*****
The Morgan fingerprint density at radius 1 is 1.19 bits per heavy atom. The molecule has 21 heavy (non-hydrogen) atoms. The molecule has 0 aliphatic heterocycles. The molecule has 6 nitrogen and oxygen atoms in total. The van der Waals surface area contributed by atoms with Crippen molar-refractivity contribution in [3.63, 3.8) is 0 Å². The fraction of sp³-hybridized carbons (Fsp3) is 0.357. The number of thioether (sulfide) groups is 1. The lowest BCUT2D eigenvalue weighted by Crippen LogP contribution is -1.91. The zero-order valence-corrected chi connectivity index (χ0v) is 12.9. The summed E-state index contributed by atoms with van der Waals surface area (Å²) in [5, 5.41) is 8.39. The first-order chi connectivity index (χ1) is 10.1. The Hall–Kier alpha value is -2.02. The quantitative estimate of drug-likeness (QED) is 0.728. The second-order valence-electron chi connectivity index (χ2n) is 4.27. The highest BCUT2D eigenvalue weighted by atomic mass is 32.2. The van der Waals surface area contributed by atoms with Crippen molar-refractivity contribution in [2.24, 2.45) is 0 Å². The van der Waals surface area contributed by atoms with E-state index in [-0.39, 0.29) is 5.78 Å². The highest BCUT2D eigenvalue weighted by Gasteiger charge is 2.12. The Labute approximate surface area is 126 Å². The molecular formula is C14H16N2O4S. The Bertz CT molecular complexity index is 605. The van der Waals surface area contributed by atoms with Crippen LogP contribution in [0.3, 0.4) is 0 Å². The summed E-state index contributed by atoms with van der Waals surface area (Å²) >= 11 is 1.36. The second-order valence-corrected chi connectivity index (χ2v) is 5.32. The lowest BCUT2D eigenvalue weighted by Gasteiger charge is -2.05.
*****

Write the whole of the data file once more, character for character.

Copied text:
The Morgan fingerprint density at radius 1 is 1.19 bits per heavy atom. The molecule has 21 heavy (non-hydrogen) atoms. The molecule has 0 aliphatic heterocycles. The molecule has 6 nitrogen and oxygen atoms in total. The van der Waals surface area contributed by atoms with Crippen molar-refractivity contribution in [3.63, 3.8) is 0 Å². The fraction of sp³-hybridized carbons (Fsp3) is 0.357. The number of thioether (sulfide) groups is 1. The lowest BCUT2D eigenvalue weighted by Crippen LogP contribution is -1.91. The zero-order valence-corrected chi connectivity index (χ0v) is 12.9. The summed E-state index contributed by atoms with van der Waals surface area (Å²) in [5, 5.41) is 8.39. The first-order chi connectivity index (χ1) is 10.1. The Hall–Kier alpha value is -2.02. The quantitative estimate of drug-likeness (QED) is 0.728. The second-order valence-electron chi connectivity index (χ2n) is 4.27. The highest BCUT2D eigenvalue weighted by atomic mass is 32.2. The van der Waals surface area contributed by atoms with Crippen molar-refractivity contribution in [2.24, 2.45) is 0 Å². The van der Waals surface area contributed by atoms with E-state index in [-0.39, 0.29) is 5.78 Å². The highest BCUT2D eigenvalue weighted by Gasteiger charge is 2.12. The Labute approximate surface area is 126 Å². The molecular formula is C14H16N2O4S. The Bertz CT molecular complexity index is 605. The van der Waals surface area contributed by atoms with Crippen LogP contribution in [0.3, 0.4) is 0 Å². The summed E-state index contributed by atoms with van der Waals surface area (Å²) >= 11 is 1.36. The second-order valence-corrected chi connectivity index (χ2v) is 5.32. The lowest BCUT2D eigenvalue weighted by Gasteiger charge is -2.05.